I think you both (Jeff and Jon) misunderstood what I meant... Of course, I
probably didn't explain very well either :-)
I will describe the process again and then address each of your concerns...
- Create a form named lostpass.php or something similar. This form should
take the user's email address as input. You could additionally decide (for
added security) to require both the username AND email address in order to
work, however an email address is typically enough...
- Once the form has been submitted, you look up the record that corresponds
to the email the user input. If user doesn't exist, you give back an error
to the script and handle it there. If the user DOES exist, you then take
some "useful but meaningless" information and make it into an MD5 hash. For
instance, a real simple way would be to take a timestamp and run the md5
function on it. You then insert this hash into the user's database record
under a column named "pass_verify" or something like that.
- Your script then sends a mail() to the email address of the user's account
(the same one they entered) that has a URL like:
You could also just give them the "verification code" and tell them to go to
newpass.php and have a form there that requests the code. You might also
send some sort of username variable with the email. It's not required, but
it would probably make it more secure...
- The newpass.php script queries the database for a pass_verify value equal
to the value you sent in the email (and in return, they sent to your
script). Once it's found, you know the owner of the account is currently
accessing your web page. This is where sending a username value would make
it more secure. You would then select based on username and THEN compare
the hash... Otherwise, you potentially (although EXTREMELY unlikely) could
return more than one record.
- You can now allow them to set an entirely new password and then remove the
pass_verify value from their db record.
Hopefully that makes a little more sense... Now to address your concerns:
Q: How do I make sure it's them who's creating a new password so that
someone else doesn't maliciously change their password?
A: Because they have to verify that it's them with a 32byte MD5 hash that is
randomly generated and emailed to the account owner. If other people have
access to the owners email account this will obviously not work, but neither
would any other email verification method. Likewise, if the email is
intercepted it's useless, although this isn't likely either. You know it's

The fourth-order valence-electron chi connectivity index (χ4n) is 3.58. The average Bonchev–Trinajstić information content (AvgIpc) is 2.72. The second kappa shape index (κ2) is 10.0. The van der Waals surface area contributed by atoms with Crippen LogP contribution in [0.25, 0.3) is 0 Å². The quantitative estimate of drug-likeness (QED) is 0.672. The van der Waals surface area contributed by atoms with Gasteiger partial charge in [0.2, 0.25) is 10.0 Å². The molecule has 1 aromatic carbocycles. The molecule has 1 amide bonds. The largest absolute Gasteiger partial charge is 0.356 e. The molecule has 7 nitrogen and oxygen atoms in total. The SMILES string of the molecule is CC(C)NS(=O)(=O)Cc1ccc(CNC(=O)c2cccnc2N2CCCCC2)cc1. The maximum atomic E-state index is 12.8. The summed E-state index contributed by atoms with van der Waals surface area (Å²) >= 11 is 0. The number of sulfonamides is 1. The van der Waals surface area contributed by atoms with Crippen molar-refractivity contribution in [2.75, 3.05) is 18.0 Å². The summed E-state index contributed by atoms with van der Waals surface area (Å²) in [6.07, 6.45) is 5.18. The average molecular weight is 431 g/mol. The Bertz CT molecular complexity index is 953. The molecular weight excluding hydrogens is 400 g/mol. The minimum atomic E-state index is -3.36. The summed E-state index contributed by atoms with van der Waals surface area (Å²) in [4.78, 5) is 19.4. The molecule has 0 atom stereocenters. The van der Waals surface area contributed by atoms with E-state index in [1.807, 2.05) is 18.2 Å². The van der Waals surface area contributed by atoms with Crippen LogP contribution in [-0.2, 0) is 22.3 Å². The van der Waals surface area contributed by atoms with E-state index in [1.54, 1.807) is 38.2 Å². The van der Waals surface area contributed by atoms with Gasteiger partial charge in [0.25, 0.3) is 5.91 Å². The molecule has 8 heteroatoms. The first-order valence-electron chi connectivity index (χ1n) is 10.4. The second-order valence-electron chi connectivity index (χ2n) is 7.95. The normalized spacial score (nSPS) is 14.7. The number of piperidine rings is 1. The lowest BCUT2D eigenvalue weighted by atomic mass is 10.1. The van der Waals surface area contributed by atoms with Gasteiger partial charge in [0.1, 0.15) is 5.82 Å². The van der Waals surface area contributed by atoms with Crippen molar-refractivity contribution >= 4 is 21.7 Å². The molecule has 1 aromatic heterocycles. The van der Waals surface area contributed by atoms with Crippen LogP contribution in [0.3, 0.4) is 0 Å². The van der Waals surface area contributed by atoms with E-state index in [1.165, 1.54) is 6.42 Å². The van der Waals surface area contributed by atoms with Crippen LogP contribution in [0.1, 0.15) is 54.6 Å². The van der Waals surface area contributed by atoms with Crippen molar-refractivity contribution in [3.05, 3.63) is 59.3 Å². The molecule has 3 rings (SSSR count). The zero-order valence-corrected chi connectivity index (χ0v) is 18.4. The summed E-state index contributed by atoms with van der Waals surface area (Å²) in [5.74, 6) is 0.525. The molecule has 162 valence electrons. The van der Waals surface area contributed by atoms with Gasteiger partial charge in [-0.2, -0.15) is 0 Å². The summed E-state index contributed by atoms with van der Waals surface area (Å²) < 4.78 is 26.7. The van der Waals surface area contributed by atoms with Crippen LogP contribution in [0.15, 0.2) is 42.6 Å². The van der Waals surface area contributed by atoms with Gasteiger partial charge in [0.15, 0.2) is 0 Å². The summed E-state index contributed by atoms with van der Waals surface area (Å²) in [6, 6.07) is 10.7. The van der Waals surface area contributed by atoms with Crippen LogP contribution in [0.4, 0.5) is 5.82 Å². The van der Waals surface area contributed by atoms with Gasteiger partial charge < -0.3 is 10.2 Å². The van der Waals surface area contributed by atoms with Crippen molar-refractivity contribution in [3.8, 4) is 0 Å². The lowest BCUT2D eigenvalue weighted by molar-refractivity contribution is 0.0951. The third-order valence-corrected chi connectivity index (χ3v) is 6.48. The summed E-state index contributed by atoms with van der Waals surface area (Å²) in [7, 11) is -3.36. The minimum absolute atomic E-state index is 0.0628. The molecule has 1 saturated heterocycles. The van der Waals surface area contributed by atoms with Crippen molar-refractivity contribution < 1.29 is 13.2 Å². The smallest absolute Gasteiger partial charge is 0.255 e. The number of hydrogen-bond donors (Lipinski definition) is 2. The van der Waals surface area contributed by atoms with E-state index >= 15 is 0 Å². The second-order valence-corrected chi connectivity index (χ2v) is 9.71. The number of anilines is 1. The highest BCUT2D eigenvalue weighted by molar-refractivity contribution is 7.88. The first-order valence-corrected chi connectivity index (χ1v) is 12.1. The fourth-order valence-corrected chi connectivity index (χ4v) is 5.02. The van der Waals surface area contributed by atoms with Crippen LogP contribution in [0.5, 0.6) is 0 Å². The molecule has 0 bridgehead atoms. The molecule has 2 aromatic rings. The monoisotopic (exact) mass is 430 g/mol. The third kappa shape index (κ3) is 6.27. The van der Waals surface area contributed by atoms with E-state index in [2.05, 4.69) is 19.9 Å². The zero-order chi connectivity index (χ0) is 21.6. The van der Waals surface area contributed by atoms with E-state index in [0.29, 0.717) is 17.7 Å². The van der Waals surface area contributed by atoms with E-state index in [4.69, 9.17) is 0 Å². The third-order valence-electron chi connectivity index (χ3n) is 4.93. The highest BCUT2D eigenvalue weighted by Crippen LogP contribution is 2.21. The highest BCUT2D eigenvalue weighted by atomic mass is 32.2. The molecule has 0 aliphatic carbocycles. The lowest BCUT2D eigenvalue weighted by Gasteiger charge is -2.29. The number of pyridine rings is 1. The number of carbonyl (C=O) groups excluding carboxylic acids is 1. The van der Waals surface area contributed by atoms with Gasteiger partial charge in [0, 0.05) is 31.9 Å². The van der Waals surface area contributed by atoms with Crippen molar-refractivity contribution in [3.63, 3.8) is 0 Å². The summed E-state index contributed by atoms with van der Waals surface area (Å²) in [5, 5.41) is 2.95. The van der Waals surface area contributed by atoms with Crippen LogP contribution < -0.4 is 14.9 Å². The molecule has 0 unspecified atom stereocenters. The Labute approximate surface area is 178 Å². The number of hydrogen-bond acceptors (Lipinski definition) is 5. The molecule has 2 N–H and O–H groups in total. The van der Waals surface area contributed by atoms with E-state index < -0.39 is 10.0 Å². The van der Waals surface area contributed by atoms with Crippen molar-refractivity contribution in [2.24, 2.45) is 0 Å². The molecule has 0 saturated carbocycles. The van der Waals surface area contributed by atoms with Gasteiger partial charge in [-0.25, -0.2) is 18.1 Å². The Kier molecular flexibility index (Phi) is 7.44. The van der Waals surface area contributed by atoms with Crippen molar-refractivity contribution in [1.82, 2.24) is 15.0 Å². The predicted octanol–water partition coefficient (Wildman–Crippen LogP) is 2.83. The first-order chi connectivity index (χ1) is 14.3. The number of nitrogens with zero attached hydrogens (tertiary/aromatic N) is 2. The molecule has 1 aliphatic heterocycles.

them, because you created a completely random string of text and sent it to
ONLY them... It's next to impossible to guess a MD5 hash... There is one
security hole however, but is fixed by doing one of two things (or both if
you want the most secure):
1) Be SURE to delete the verify_pass value from the database when they've
successfully changed their password. Otherwise, you'd leave their account
open to potentially hacking. Of course, it's the same level of protection
their password is stored as, but leaving two values for potential
authentication is twice as dangerous as one...
2) Insert a verify_date column as well and only allow a certain amount of
time until the person must request a new hash... When they attempt to
verify, you'd just compare the current date with the date they requested the
password change... Typically someone will check their email immediately,
not wait a week.... This just prevents people from using an old hash that
the user never verified with...
Q: If someone knew someone's username and e-mail address I would think they
could change it.
A: This would be true if the emailing step was removed. However, since you
typically assume the user's email account is a secure place to communicate,
you can safely email the verification to them and assume if the same
verification is returned, it MUST be the user... If all you do is ask for a
username and email and then allow them to change the password without the
email verification... yeah, anyone who knew that information would be able
to gain access to someone's account...
Q/Comment: Don't let them change it to whatever they want - have your
program/system create a new, random password and e-mail it to the user's
A/Comment: I believe one of his original desires was to allow the user to
choose their own password. Which is possible, while remaining secure, under
the method described above, while meeting the same level of expectations as
the system you suggest. I'm not saying either is 'better', however I think
the above example better suit's Jeff's needs.
Hopefully this clarifies the idea a little more. I am taking my lunch now
and then must get back to writing, however I will try and address any
NOTE: I've only structured this in my head, I haven't physically done it
yet (although I might now just to do it ;-)). I have seen this done
however, many sites use it I believe... I'm providing this information
as-is, with no warranty of its' security level or anything of the sort...
Just don't wanna get crap if it isn't executed correctly :-) Cheers!
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